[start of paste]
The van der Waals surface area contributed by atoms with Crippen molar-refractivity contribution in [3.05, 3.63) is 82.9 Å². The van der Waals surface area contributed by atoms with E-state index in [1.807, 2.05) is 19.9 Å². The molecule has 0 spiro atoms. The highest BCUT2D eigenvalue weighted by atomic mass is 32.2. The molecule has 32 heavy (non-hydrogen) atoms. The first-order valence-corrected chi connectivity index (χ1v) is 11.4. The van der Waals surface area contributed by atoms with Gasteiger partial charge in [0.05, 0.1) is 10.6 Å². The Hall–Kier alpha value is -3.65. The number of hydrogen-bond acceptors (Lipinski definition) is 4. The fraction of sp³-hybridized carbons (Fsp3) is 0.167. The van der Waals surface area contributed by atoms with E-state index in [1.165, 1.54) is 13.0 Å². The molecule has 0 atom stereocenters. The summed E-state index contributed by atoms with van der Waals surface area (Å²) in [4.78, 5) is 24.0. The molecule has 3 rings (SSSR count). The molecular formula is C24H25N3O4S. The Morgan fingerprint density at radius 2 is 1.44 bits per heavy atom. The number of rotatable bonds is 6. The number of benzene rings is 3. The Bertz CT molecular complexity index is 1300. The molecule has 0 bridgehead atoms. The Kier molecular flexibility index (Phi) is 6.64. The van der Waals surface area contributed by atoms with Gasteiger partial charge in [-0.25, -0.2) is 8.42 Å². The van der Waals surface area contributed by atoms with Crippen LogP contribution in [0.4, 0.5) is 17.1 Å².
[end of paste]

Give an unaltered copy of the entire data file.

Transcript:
The van der Waals surface area contributed by atoms with Crippen molar-refractivity contribution in [3.05, 3.63) is 82.9 Å². The van der Waals surface area contributed by atoms with E-state index in [1.807, 2.05) is 19.9 Å². The molecule has 0 spiro atoms. The highest BCUT2D eigenvalue weighted by atomic mass is 32.2. The molecule has 32 heavy (non-hydrogen) atoms. The first-order valence-corrected chi connectivity index (χ1v) is 11.4. The van der Waals surface area contributed by atoms with Gasteiger partial charge in [0.05, 0.1) is 10.6 Å². The Hall–Kier alpha value is -3.65. The number of hydrogen-bond acceptors (Lipinski definition) is 4. The fraction of sp³-hybridized carbons (Fsp3) is 0.167. The van der Waals surface area contributed by atoms with E-state index in [1.165, 1.54) is 13.0 Å². The molecule has 0 atom stereocenters. The summed E-state index contributed by atoms with van der Waals surface area (Å²) in [4.78, 5) is 24.0. The molecule has 3 rings (SSSR count). The molecular formula is C24H25N3O4S. The Morgan fingerprint density at radius 2 is 1.44 bits per heavy atom. The number of rotatable bonds is 6. The number of benzene rings is 3. The Bertz CT molecular complexity index is 1300. The molecule has 0 bridgehead atoms. The Kier molecular flexibility index (Phi) is 6.64. The van der Waals surface area contributed by atoms with Gasteiger partial charge in [-0.25, -0.2) is 8.42 Å². The van der Waals surface area contributed by atoms with Crippen LogP contribution in [0.4, 0.5) is 17.1 Å².